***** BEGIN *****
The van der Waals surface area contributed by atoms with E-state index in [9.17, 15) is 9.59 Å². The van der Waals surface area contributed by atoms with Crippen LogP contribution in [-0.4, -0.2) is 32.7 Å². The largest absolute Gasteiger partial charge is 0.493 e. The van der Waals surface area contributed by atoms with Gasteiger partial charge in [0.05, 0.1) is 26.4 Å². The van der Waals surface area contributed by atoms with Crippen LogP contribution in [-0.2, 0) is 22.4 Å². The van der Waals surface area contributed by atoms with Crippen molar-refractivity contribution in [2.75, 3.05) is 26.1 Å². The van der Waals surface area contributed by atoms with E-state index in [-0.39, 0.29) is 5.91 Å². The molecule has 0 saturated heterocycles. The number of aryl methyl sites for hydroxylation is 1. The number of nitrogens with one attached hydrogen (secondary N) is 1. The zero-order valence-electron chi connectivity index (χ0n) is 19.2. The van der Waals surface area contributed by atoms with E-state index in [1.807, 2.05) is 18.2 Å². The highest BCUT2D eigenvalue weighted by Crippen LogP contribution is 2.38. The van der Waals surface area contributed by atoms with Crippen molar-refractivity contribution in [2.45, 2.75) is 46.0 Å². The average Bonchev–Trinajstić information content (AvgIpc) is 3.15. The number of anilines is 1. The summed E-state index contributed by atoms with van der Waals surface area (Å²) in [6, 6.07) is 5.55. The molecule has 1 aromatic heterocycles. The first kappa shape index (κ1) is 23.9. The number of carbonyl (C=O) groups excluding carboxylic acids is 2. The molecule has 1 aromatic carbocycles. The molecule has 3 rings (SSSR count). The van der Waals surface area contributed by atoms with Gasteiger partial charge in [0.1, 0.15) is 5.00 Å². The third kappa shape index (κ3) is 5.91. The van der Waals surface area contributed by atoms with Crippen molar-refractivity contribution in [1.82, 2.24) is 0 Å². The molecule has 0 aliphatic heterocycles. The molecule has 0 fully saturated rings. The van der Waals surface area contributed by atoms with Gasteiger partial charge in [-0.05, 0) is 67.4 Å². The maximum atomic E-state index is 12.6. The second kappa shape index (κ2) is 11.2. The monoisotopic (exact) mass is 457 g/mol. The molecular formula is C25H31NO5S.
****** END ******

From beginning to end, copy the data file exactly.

The van der Waals surface area contributed by atoms with E-state index in [9.17, 15) is 9.59 Å². The van der Waals surface area contributed by atoms with Crippen LogP contribution in [-0.4, -0.2) is 32.7 Å². The largest absolute Gasteiger partial charge is 0.493 e. The van der Waals surface area contributed by atoms with Gasteiger partial charge in [0.05, 0.1) is 26.4 Å². The van der Waals surface area contributed by atoms with Crippen LogP contribution in [-0.2, 0) is 22.4 Å². The van der Waals surface area contributed by atoms with Crippen molar-refractivity contribution in [2.75, 3.05) is 26.1 Å². The van der Waals surface area contributed by atoms with E-state index in [-0.39, 0.29) is 5.91 Å². The molecule has 0 saturated heterocycles. The number of aryl methyl sites for hydroxylation is 1. The number of nitrogens with one attached hydrogen (secondary N) is 1. The zero-order valence-electron chi connectivity index (χ0n) is 19.2. The van der Waals surface area contributed by atoms with E-state index in [1.807, 2.05) is 18.2 Å². The highest BCUT2D eigenvalue weighted by Crippen LogP contribution is 2.38. The van der Waals surface area contributed by atoms with Crippen molar-refractivity contribution in [2.45, 2.75) is 46.0 Å². The average Bonchev–Trinajstić information content (AvgIpc) is 3.15. The number of anilines is 1. The summed E-state index contributed by atoms with van der Waals surface area (Å²) in [6, 6.07) is 5.55. The molecule has 1 aromatic heterocycles. The first kappa shape index (κ1) is 23.9. The number of carbonyl (C=O) groups excluding carboxylic acids is 2. The molecule has 1 aromatic carbocycles. The molecule has 3 rings (SSSR count). The van der Waals surface area contributed by atoms with Gasteiger partial charge in [0.1, 0.15) is 5.00 Å². The third kappa shape index (κ3) is 5.91. The van der Waals surface area contributed by atoms with Crippen molar-refractivity contribution in [1.82, 2.24) is 0 Å². The molecule has 0 aliphatic heterocycles. The molecule has 0 fully saturated rings. The van der Waals surface area contributed by atoms with Gasteiger partial charge in [-0.05, 0) is 67.4 Å². The maximum atomic E-state index is 12.6. The second kappa shape index (κ2) is 11.2. The monoisotopic (exact) mass is 457 g/mol. The molecular formula is C25H31NO5S.